Updated: Jan 5
I am deeply honoured and humbled to receive an MBE for my voluntary services to neurodivergent people (autistic, dyspraxic, ADHD, Tourette’s syndromes) and those with related joint hypermobility syndromes including Ehlers-Danlos syndromes and the also closely related Hypermobility Spectrum Disorder. I truly want to thank those who have believed in this vision at the voluntary, disabled, chronically ill sedsconnective team, facing huge barriers and very few resources both financial and human which has meant huge sacrifices at times. I want to thank the SEDSConnective Patron, Dr Eccles and her team for the evidence based research which cements the foundations of this work with expert research and for past and future collaborations. I want to thank our allies, our many advisers, other groups connected with us, charities, and from the public.
I also want to thank my children for supporting me in challenging times. I advocated as a SEND parent carer for over 30 years and have worked in education in different guises from Early years primary, secondary, special, academy, free, independent and Further Education plus for 25 years. I always knew there was something missing from our specialised training and education for our pupils. I knew from my own experience at creating supports and resources for my own children as a single parent, reflecting on my own poor education background, and not least, my experience of not being believed.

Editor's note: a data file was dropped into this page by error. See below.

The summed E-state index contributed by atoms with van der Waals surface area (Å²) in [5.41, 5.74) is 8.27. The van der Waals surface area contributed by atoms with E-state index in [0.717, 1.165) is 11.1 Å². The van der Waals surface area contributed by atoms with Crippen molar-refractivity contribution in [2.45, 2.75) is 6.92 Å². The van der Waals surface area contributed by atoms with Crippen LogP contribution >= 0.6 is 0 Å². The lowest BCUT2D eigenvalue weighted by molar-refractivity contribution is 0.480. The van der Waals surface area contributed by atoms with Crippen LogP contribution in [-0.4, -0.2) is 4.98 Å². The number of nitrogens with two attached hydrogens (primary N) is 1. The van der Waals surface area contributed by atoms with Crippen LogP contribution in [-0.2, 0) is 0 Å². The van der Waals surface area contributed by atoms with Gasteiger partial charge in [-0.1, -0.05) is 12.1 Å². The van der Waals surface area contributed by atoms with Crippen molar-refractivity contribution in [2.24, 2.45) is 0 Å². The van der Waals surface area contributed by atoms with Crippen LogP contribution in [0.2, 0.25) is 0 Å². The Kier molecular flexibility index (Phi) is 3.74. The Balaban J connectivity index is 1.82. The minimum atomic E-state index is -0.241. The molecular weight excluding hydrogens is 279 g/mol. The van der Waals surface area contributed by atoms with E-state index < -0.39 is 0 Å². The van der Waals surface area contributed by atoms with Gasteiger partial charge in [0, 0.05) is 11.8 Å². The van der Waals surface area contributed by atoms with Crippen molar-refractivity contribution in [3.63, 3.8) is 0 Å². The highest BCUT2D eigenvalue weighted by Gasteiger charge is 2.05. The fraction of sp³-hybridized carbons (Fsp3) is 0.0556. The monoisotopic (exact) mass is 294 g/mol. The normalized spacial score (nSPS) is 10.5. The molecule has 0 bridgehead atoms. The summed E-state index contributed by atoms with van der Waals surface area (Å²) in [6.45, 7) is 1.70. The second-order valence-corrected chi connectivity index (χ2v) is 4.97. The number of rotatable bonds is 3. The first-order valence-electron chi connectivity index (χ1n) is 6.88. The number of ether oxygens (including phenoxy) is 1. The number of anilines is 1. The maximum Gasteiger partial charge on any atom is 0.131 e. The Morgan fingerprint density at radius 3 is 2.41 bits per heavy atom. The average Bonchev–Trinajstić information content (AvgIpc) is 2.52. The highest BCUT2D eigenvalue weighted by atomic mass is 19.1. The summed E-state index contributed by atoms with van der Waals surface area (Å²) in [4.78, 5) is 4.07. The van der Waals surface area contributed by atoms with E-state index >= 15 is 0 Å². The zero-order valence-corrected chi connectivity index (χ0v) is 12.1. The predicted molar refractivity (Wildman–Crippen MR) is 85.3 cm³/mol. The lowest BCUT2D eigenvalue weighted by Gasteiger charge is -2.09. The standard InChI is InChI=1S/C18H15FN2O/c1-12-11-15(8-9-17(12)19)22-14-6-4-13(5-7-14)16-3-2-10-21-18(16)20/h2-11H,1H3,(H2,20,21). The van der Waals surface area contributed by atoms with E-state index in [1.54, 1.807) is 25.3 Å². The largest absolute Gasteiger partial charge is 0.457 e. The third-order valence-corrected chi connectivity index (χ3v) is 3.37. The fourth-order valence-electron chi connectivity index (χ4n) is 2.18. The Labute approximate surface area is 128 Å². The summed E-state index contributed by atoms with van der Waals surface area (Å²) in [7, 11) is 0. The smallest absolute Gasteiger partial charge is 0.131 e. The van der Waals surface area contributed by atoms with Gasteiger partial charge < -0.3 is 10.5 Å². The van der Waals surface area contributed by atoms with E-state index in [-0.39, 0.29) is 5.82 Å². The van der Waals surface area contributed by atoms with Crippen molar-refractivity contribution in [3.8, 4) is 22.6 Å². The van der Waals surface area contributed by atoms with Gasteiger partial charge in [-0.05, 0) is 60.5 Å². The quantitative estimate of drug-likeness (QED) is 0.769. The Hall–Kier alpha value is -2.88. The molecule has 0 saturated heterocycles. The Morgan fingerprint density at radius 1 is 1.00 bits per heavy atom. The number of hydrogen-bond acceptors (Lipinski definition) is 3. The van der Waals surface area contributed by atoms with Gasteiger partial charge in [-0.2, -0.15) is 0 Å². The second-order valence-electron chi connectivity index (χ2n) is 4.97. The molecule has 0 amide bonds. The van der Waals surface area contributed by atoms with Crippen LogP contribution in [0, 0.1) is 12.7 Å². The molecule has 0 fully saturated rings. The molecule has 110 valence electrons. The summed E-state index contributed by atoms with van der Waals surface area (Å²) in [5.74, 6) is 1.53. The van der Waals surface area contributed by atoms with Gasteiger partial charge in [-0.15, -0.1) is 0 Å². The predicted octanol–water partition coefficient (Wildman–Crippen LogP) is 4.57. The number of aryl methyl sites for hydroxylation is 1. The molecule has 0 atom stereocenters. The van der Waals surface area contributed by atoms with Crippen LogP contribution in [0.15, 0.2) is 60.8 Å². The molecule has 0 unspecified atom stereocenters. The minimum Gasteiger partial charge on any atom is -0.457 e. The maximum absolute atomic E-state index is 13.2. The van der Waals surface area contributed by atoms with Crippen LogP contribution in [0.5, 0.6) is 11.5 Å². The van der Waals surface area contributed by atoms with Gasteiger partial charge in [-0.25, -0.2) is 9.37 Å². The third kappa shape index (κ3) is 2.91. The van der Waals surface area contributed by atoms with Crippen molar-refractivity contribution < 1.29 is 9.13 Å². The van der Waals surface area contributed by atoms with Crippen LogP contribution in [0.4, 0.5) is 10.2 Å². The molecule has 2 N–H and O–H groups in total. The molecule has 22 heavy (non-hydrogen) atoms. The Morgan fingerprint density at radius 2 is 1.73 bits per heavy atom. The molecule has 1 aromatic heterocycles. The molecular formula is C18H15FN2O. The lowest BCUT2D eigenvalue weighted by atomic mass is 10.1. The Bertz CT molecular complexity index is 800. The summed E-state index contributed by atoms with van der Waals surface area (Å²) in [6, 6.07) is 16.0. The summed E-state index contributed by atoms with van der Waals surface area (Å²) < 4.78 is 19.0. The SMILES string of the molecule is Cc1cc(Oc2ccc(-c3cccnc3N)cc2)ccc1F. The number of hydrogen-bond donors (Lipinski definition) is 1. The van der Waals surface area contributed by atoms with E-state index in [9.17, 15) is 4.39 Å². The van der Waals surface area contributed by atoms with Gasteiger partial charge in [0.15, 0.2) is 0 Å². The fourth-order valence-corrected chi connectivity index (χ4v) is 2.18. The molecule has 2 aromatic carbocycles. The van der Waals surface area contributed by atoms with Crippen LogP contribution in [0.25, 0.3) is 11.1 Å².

Aged 16, I had 2 very basic qualifications and was often ill but not believed to be in pain, missing at school and considered dim. I didn't study for my first degree until after having children, eldest diagnosed autistic, ADHD, dyspraxic, with a mild learning disability. I was enabled to do this by the Open University supporting me online as a single parent and carer. I continued to work and study and became a national lead in the autism social model of education. However I was still not believed and a fibromyalgia and chronic fatigue diagnosis did not explain my issues. This escalated to the point where I was simply dismissed despite visual issues and illnesses and severe allergies, that I was a hypochondriac and, due to being a professional woman, not believed or allowed to be autistic/ND. I became very ill and did not know if I would survive. My children actually asked me if I was dying and I didn't know what to reply. I only received my diagnoses of hEDS and autism aged 53 and 54 and then immediately discharged as there was no diagnostic care pathway or support pathway. I realised there must be many other people like me out there, dismissed and neglected. I could not find the support I needed but also saw what could work for me would work for others. I knew there must be many others like me but were still neglected or had given up. I founded SEDSConnective as a very small voluntary group, which is still a quite small, but award winning voluntary charity, breaking ground and making waves. I continue to hope, as I did this time last year, that neurodivergence and symptomatic hypermobility (including those without a formal diagnosis) conditions are accepted and particularly for those more affected often due to hormonal factors, including girls, women and non binary people. We have been told what we can and can’t do for too many years. We have been given things, been told we’ve been empowered and been told we’re part of coproduction change. I know something about authentic coproduction and without a doubt it is very rarely achieved. That is okay if it is acknowledged as such and trying but so often it is not so and groups and people like us still being used for the protection of the professional narrative. Importantly autistic people are known to die earlier and more often of almost every cause of death that has been studied. Studies on neurodivegent people who are disabled/chronically ill is not known as there is little research or will to find out, but nearly everyone I have met including those with ADHD, dyspraxia, Tourette's syndrome, seem to have some of the same symptoms and conditions. Some of these include : Pain both acute and chronic, dizziness, allergies, bloating, IBS, stomach cramps, reflux, headaches, bowel/bladder issues, migraines, eyes, ears, teeth issues, differences in temp. regulation, palpitations, skin extensibility, joint laxity, extreme tiredness, muscle spasms, stiffness and anxiety but is more often put down to mental or emotional origins. If we don’t accept physical health issues as at least half the issues to neurodivergent support and approaches in education, health, social care, employment and much more then we are continuing to cause further disbelief and trauma to future generations. This is not acceptable anymore now we have the evidence. Community strength with us as equal powers leading this is the way forward. I now advocate strongly in health arenas and social care but hope others take up this mantle too. There is much more to come but I ask that we now join up and ensure these foundations rise up to be an accepted part of neurodivergent health: heard, funded and supported and led by our own communities. Jane Green MBE, MA Ed. Chair SEDSConnective